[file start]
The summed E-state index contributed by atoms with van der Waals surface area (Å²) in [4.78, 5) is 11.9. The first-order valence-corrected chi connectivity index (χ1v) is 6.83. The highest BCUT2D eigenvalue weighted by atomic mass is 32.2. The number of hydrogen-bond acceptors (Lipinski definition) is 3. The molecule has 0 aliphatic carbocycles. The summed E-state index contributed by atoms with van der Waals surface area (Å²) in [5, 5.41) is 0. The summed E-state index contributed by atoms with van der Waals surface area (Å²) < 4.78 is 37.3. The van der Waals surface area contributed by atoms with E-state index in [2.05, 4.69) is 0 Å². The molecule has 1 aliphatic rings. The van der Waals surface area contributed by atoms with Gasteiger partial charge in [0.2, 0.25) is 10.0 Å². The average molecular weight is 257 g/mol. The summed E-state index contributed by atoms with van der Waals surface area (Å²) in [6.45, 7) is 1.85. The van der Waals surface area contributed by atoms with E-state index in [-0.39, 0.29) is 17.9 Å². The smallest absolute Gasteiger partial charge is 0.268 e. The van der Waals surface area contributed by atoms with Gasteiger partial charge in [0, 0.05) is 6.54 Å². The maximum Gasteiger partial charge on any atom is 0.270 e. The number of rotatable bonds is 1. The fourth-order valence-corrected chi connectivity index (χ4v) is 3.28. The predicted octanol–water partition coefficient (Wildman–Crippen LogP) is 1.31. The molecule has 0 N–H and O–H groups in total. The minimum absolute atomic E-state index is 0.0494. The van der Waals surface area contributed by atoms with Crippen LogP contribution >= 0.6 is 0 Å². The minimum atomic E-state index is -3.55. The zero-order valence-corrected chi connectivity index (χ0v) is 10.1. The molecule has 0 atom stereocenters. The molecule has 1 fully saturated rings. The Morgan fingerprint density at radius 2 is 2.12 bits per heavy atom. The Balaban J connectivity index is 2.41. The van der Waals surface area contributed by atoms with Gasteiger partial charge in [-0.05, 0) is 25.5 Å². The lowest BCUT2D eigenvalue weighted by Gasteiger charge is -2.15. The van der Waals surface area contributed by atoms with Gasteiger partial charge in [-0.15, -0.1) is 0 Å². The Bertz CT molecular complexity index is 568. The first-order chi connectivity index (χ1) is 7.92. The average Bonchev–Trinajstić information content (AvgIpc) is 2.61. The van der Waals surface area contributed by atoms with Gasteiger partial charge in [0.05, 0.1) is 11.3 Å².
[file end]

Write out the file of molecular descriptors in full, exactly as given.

The summed E-state index contributed by atoms with van der Waals surface area (Å²) in [4.78, 5) is 11.9. The first-order valence-corrected chi connectivity index (χ1v) is 6.83. The highest BCUT2D eigenvalue weighted by atomic mass is 32.2. The number of hydrogen-bond acceptors (Lipinski definition) is 3. The molecule has 0 aliphatic carbocycles. The summed E-state index contributed by atoms with van der Waals surface area (Å²) in [5, 5.41) is 0. The summed E-state index contributed by atoms with van der Waals surface area (Å²) < 4.78 is 37.3. The van der Waals surface area contributed by atoms with E-state index in [2.05, 4.69) is 0 Å². The molecule has 1 aliphatic rings. The van der Waals surface area contributed by atoms with Gasteiger partial charge in [0.2, 0.25) is 10.0 Å². The average molecular weight is 257 g/mol. The summed E-state index contributed by atoms with van der Waals surface area (Å²) in [6.45, 7) is 1.85. The van der Waals surface area contributed by atoms with E-state index in [-0.39, 0.29) is 17.9 Å². The smallest absolute Gasteiger partial charge is 0.268 e. The van der Waals surface area contributed by atoms with Gasteiger partial charge in [0, 0.05) is 6.54 Å². The maximum Gasteiger partial charge on any atom is 0.270 e. The number of rotatable bonds is 1. The fourth-order valence-corrected chi connectivity index (χ4v) is 3.28. The predicted octanol–water partition coefficient (Wildman–Crippen LogP) is 1.31. The molecule has 0 N–H and O–H groups in total. The minimum absolute atomic E-state index is 0.0494. The van der Waals surface area contributed by atoms with Crippen LogP contribution >= 0.6 is 0 Å². The minimum atomic E-state index is -3.55. The zero-order valence-corrected chi connectivity index (χ0v) is 10.1. The molecule has 0 atom stereocenters. The molecule has 1 fully saturated rings. The Morgan fingerprint density at radius 2 is 2.12 bits per heavy atom. The Balaban J connectivity index is 2.41. The van der Waals surface area contributed by atoms with Gasteiger partial charge in [-0.05, 0) is 25.5 Å². The lowest BCUT2D eigenvalue weighted by Gasteiger charge is -2.15. The van der Waals surface area contributed by atoms with Gasteiger partial charge in [-0.15, -0.1) is 0 Å². The Bertz CT molecular complexity index is 568. The first-order chi connectivity index (χ1) is 7.92. The average Bonchev–Trinajstić information content (AvgIpc) is 2.61. The van der Waals surface area contributed by atoms with Gasteiger partial charge in [0.05, 0.1) is 11.3 Å².